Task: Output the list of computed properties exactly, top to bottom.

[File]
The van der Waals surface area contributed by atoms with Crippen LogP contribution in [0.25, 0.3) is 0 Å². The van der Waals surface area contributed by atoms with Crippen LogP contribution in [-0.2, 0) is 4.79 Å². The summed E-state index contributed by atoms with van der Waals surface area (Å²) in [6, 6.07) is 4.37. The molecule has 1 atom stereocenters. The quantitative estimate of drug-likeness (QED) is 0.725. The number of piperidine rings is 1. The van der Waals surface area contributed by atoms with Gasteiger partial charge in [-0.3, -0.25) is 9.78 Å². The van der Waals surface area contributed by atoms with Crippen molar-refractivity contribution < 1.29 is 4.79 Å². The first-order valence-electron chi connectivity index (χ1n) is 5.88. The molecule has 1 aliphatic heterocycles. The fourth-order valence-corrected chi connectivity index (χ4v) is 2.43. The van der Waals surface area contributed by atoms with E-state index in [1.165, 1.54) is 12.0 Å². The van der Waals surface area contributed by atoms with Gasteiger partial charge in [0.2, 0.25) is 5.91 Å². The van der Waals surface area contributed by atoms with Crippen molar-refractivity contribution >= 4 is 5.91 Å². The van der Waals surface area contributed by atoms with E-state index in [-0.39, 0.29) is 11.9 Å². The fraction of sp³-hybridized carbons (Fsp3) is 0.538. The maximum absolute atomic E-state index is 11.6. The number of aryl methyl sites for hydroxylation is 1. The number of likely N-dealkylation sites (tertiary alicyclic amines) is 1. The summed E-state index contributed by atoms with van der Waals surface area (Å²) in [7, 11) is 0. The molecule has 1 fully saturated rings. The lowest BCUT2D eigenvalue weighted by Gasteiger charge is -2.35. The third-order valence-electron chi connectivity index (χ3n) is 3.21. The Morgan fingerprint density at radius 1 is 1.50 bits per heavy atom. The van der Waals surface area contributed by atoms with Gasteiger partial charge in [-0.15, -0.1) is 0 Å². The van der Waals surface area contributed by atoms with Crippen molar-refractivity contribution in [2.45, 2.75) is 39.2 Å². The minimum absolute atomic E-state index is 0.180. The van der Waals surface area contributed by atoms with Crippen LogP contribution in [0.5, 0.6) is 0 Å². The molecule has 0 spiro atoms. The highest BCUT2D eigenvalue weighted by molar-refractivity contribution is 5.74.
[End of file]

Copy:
The van der Waals surface area contributed by atoms with Crippen LogP contribution in [0.25, 0.3) is 0 Å². The van der Waals surface area contributed by atoms with Crippen LogP contribution in [-0.2, 0) is 4.79 Å². The summed E-state index contributed by atoms with van der Waals surface area (Å²) in [6, 6.07) is 4.37. The molecule has 1 atom stereocenters. The quantitative estimate of drug-likeness (QED) is 0.725. The number of piperidine rings is 1. The van der Waals surface area contributed by atoms with Gasteiger partial charge in [-0.3, -0.25) is 9.78 Å². The van der Waals surface area contributed by atoms with Crippen molar-refractivity contribution < 1.29 is 4.79 Å². The first-order valence-electron chi connectivity index (χ1n) is 5.88. The molecule has 1 aliphatic heterocycles. The fourth-order valence-corrected chi connectivity index (χ4v) is 2.43. The van der Waals surface area contributed by atoms with E-state index in [1.165, 1.54) is 12.0 Å². The van der Waals surface area contributed by atoms with Gasteiger partial charge in [0.2, 0.25) is 5.91 Å². The van der Waals surface area contributed by atoms with Crippen molar-refractivity contribution >= 4 is 5.91 Å². The van der Waals surface area contributed by atoms with E-state index in [-0.39, 0.29) is 11.9 Å². The fraction of sp³-hybridized carbons (Fsp3) is 0.538. The maximum absolute atomic E-state index is 11.6. The number of aryl methyl sites for hydroxylation is 1. The number of likely N-dealkylation sites (tertiary alicyclic amines) is 1. The summed E-state index contributed by atoms with van der Waals surface area (Å²) in [7, 11) is 0. The molecule has 1 fully saturated rings. The lowest BCUT2D eigenvalue weighted by Gasteiger charge is -2.35. The third-order valence-electron chi connectivity index (χ3n) is 3.21. The Morgan fingerprint density at radius 1 is 1.50 bits per heavy atom. The van der Waals surface area contributed by atoms with Gasteiger partial charge in [-0.15, -0.1) is 0 Å². The van der Waals surface area contributed by atoms with Crippen molar-refractivity contribution in [2.45, 2.75) is 39.2 Å². The minimum absolute atomic E-state index is 0.180. The van der Waals surface area contributed by atoms with Crippen LogP contribution in [0.5, 0.6) is 0 Å². The molecule has 0 spiro atoms. The highest BCUT2D eigenvalue weighted by molar-refractivity contribution is 5.74.